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A Lot or a Little?
What you will—and won't—find in this movie.
No real positive messages in this horror-comedy.
Positive Role Models
No positive role models.
Violence & Scariness
Attempted suicide, by hanging, with a rifle held between the feet. Talk of suicide. Horror movie violence: Monsters decapitate victims, tear off their limbs, blood. One of the lead characters beats up a hippie, is shown after the fight with blood on his face. Some bullying. A character's nose is broken when hit in the face with football.
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Sex, Romance & Nudity
Talk of how older teen students in a boarding school engage in orgies. At Roman Empire-themed outdoor party, lead characters find the older students having a party that resembles an orgy (no nudity). Two boys spy on a couple making out while making suggestive comments as to what they'll do next. Sex between students implied. Students draw nude sketches.
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Constant profanity. "F--k" and variations used several times. "C--ts." Basically, every profanity in the book is used at some point. A penis is drawn in chalk on the back of a school uniform, paired with "Lick me." "Frack" often used as substitute for "f--k."
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Drinking, Drugs & Smoking
Cigarette smoking. Whiskey, vodka, wine drinking. Teens drink and smoke. One lead character uses snuff. Booze bottle shown falling out of window. Hippies living in forest shown acting like they're high on drugs. Drug dealer character.
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Parents Need to Know
Parents need to know that Slaughterhouse Rulez is a 2018 horror-comedy in which an elite English boarding school must contend with monsters unleashed out of a sinkhole caused by fracking. Profanity is constant throughout the movie, including "f--k," "c--ts," and "motherf----r," along with nearly every other swear word, used by kids and teens as well as adults. A big rumor in the boarding school is that the older teen students get to engage in orgies; upon stumbling into a Roman Empire-themed party replete with teen students binge-drinking and making out, two young boys who are spying on the scene make commentary as to what a couple who are making out will engage in next. Teens smoke and drink, and one of the lead teen characters uses snuff. Attempted suicide is shown, by hanging, with a rifle between the feet. Some violence is shown: Characters' limbs and heads are ripped off, with some blood. There's some bullying. On the positive side, the movie does try to raise the issue of fracking and its damage on the environment. Overall, it attempts to be a dark satire on boarding school life, English society, and current events. To stay in the loop on more movies like this, you can sign up for weekly Family Movie Night emails.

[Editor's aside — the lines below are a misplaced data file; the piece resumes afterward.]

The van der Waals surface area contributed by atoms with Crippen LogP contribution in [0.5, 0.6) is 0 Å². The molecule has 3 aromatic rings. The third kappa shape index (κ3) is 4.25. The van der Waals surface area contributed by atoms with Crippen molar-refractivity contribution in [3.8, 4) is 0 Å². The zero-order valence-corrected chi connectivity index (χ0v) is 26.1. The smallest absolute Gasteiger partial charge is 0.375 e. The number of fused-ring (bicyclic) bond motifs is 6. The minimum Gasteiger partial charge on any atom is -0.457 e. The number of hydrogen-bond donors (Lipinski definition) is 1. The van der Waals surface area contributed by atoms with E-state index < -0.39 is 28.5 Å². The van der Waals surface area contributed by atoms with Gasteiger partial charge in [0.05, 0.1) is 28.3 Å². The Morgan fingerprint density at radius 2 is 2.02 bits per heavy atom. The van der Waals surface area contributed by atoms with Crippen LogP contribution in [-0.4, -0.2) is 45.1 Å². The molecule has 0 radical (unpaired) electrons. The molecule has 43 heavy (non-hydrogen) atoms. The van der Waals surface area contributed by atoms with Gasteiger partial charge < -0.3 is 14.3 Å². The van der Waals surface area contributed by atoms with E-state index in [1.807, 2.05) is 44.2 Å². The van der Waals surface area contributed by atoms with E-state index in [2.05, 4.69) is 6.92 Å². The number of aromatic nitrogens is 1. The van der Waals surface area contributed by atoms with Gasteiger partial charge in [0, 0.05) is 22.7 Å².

Is It Any Good?
This doesn't quite succeed as a comedy-horror movie, especially since the horror isn't especially scary or suspenseful. The boarding school setting is packed with the kinds of stock characters one would expect to see in a movie set in a boarding school. The satire of cliques, status, and class (social and economic, as well as the classroom) doesn't break any new ground, and the use of fracking as a central aspect of the story comes off as clumsy and forced. Furthermore, so much of the humor is rooted in the kind of locker room humor from '80s teen movies, self-aware or not, that the movie comes off more as self-parody than satire.
Considering the talent involved, it's natural to expect Slaughterhouse Rulez to be much better than it is. But many of the characters never really get a chance to shine, or emerge out of their obvious and overdone stock character cocoons. The comedy and the horror of the genre work against each other, resulting in very little of either. Everything seems to cancel everything else out, for that matter. Fracking competes with suicidal gay teens, bizarre hazing rituals, rumors of teen orgies, unleashed monsters, the English class system, etc., to the point where it's all so much noise, and all of that gets drowned out by the constant profanity.
Did we miss something on diversity?
Research shows a connection between kids' healthy self-esteem and positive portrayals in media. That's why we've added a new "Diverse Representations" section to our reviews that will be rolling out on an ongoing basis. You can help us help kids by suggesting a diversity update.